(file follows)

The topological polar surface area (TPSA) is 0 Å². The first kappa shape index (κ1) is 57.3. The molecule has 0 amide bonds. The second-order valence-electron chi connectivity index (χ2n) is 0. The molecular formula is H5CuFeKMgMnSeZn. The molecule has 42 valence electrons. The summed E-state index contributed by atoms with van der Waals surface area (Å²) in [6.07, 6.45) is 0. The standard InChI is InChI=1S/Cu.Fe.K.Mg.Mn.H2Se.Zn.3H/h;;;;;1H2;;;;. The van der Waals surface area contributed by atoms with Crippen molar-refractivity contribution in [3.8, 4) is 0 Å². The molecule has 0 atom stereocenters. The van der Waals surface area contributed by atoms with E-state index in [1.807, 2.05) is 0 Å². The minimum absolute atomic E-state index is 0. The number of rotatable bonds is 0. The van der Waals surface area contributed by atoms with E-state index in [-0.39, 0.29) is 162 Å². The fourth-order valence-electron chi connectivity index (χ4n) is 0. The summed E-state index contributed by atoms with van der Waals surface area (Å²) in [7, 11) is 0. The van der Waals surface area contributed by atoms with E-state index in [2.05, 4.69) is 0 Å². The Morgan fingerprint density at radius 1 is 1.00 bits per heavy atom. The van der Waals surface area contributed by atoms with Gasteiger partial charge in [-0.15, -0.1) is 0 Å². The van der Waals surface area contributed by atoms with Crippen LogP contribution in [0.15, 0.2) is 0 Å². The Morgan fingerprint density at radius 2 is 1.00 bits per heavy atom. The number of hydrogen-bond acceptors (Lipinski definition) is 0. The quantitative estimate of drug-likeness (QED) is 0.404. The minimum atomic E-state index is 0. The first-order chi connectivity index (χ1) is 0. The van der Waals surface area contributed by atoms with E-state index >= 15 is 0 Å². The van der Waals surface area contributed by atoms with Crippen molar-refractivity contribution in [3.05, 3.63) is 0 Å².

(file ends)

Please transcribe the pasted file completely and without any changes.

The topological polar surface area (TPSA) is 0 Å². The first kappa shape index (κ1) is 57.3. The molecule has 0 amide bonds. The second-order valence-electron chi connectivity index (χ2n) is 0. The molecular formula is H5CuFeKMgMnSeZn. The molecule has 42 valence electrons. The summed E-state index contributed by atoms with van der Waals surface area (Å²) in [6.07, 6.45) is 0. The standard InChI is InChI=1S/Cu.Fe.K.Mg.Mn.H2Se.Zn.3H/h;;;;;1H2;;;;. The van der Waals surface area contributed by atoms with Crippen molar-refractivity contribution in [3.8, 4) is 0 Å². The molecule has 0 atom stereocenters. The van der Waals surface area contributed by atoms with E-state index in [1.807, 2.05) is 0 Å². The minimum absolute atomic E-state index is 0. The number of rotatable bonds is 0. The van der Waals surface area contributed by atoms with E-state index in [-0.39, 0.29) is 162 Å². The fourth-order valence-electron chi connectivity index (χ4n) is 0. The summed E-state index contributed by atoms with van der Waals surface area (Å²) in [7, 11) is 0. The van der Waals surface area contributed by atoms with E-state index in [2.05, 4.69) is 0 Å². The Morgan fingerprint density at radius 1 is 1.00 bits per heavy atom. The van der Waals surface area contributed by atoms with Gasteiger partial charge in [-0.15, -0.1) is 0 Å². The van der Waals surface area contributed by atoms with Crippen LogP contribution in [0.15, 0.2) is 0 Å². The Morgan fingerprint density at radius 2 is 1.00 bits per heavy atom. The number of hydrogen-bond acceptors (Lipinski definition) is 0. The quantitative estimate of drug-likeness (QED) is 0.404. The minimum atomic E-state index is 0. The first-order chi connectivity index (χ1) is 0. The van der Waals surface area contributed by atoms with E-state index >= 15 is 0 Å². The van der Waals surface area contributed by atoms with Crippen molar-refractivity contribution in [3.05, 3.63) is 0 Å².